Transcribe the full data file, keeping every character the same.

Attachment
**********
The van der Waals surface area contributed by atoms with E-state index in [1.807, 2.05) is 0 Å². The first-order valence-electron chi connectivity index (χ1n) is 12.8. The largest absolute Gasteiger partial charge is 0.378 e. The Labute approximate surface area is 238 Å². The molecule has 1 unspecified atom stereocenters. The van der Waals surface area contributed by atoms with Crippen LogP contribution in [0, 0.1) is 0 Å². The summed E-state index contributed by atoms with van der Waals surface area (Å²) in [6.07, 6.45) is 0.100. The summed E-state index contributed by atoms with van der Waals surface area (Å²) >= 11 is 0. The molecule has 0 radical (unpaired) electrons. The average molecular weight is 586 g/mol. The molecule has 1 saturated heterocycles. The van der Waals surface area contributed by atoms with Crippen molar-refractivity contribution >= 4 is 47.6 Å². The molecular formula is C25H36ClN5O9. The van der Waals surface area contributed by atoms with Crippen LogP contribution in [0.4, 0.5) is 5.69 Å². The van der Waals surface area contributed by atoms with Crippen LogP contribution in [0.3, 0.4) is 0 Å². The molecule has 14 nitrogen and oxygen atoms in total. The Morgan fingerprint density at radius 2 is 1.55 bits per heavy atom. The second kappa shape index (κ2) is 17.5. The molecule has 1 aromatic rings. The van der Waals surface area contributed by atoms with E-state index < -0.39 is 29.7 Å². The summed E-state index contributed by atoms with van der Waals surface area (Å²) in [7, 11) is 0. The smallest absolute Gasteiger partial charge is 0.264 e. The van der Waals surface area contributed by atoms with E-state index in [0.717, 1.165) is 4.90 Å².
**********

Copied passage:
The van der Waals surface area contributed by atoms with E-state index in [1.807, 2.05) is 0 Å². The first-order valence-electron chi connectivity index (χ1n) is 12.8. The largest absolute Gasteiger partial charge is 0.378 e. The Labute approximate surface area is 238 Å². The molecule has 1 unspecified atom stereocenters. The van der Waals surface area contributed by atoms with Crippen LogP contribution in [0, 0.1) is 0 Å². The summed E-state index contributed by atoms with van der Waals surface area (Å²) in [6.07, 6.45) is 0.100. The summed E-state index contributed by atoms with van der Waals surface area (Å²) >= 11 is 0. The molecule has 0 radical (unpaired) electrons. The average molecular weight is 586 g/mol. The molecule has 1 saturated heterocycles. The van der Waals surface area contributed by atoms with Crippen molar-refractivity contribution >= 4 is 47.6 Å². The molecular formula is C25H36ClN5O9. The van der Waals surface area contributed by atoms with Crippen LogP contribution in [0.4, 0.5) is 5.69 Å². The van der Waals surface area contributed by atoms with Crippen LogP contribution in [0.3, 0.4) is 0 Å². The molecule has 14 nitrogen and oxygen atoms in total. The Morgan fingerprint density at radius 2 is 1.55 bits per heavy atom. The second kappa shape index (κ2) is 17.5. The molecule has 1 aromatic rings. The van der Waals surface area contributed by atoms with E-state index < -0.39 is 29.7 Å². The summed E-state index contributed by atoms with van der Waals surface area (Å²) in [7, 11) is 0. The smallest absolute Gasteiger partial charge is 0.264 e. The van der Waals surface area contributed by atoms with E-state index in [0.717, 1.165) is 4.90 Å².